Authorities can choose the easy or hard road to change, says editor
Verna Yu and Kathy Gao
Government officials should not be afraid of initiating political reforms, as these pose the least risk for themselves and ensure the most stable political future, one of the mainland's leading liberal intellectuals said yesterday.
Wu Si, chief editor of Yanhuang Chunqiu, the most outspoken liberal magazine on the mainland, told an audience at the Hong Kong Book Fair that social change and public pressure would lead to political change whether leaders liked it or not.
But he pointed out, citing historical examples from Taiwan and the former Soviet Union, that when governments took the initiative to carry out political reforms and gave up dictatorial rules, ordinary people did not hold their past against them.
"When government-led political changes happened, not one official faced repercussions, but when people-led political change occurs - such as during revolutions - officials inevitably face repercussions," he said.
"If, in the future, China's (political) changes are government-led, we can confidently say that no one will face reprisals... (so) the authorities will benefit most from this (model)," he said.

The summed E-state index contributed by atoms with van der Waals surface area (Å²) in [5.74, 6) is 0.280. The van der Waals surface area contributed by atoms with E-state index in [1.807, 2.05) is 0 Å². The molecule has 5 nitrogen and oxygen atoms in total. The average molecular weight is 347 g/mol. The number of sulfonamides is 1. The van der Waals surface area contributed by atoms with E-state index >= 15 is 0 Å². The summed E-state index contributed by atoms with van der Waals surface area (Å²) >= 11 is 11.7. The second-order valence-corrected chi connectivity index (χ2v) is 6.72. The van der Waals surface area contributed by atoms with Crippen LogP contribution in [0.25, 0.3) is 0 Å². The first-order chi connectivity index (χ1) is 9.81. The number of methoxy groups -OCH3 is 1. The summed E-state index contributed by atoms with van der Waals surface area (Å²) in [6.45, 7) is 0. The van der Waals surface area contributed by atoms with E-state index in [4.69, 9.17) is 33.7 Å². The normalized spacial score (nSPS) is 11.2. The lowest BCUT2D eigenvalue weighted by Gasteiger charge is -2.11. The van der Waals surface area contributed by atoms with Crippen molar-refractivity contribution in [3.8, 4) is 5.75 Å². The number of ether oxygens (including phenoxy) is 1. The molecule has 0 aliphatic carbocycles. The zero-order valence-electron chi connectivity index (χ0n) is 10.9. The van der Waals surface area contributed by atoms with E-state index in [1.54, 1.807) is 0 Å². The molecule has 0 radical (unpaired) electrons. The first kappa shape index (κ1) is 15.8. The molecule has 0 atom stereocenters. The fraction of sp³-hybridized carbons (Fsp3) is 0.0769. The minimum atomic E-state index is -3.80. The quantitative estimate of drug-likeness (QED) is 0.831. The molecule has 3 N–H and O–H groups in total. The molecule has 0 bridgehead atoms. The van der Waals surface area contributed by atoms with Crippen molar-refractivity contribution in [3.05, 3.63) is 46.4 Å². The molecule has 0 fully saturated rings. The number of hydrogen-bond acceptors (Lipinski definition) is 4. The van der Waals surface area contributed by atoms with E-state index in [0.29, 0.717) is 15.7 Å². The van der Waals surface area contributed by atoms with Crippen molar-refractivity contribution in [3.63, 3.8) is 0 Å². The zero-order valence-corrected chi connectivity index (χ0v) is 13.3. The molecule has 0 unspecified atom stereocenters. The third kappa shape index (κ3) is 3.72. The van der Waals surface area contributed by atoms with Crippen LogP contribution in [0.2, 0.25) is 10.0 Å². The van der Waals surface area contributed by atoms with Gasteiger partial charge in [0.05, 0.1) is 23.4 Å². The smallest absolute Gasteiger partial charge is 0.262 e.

With this in mind, officials should not feel jittery over the possibility of giving up the Communist Party's political monopoly, he added.
But if they dragged their feet and waited until protests or even revolutions erupted, things would be out of their control.
"If you block the historical trend... you lose people's hearts," he said, adding that if the political changes that were bound to happen were instigated by governments, things could progress gradually and peacefully.
Wu has controversially advocated that amnesties should be granted to corrupt officials in the model of dealing with financial bad debts in bankruptcy. He said yesterday this would be an incentive for corrupt officials to support political reforms if they knew they would not be punished for their past crimes.
In a separate interview, Wu said President Xi Jinping's nationwide, high-profile anti-corruption drive, even if popular, could cause instability and conflict within the government and the party. The root cause of corruption - unchecked power - had not been dealt with.
After Xi assumed power, he stressed the importance of targeting corrupt officials, be they "flies" or "tigers" - low or high-ranking ones. "They have targeted so many flies and tigers... but the rubbish pile which bred the flies hasn't been dealt with," Wu said. "Unchecked power can breed flies as well as tigers."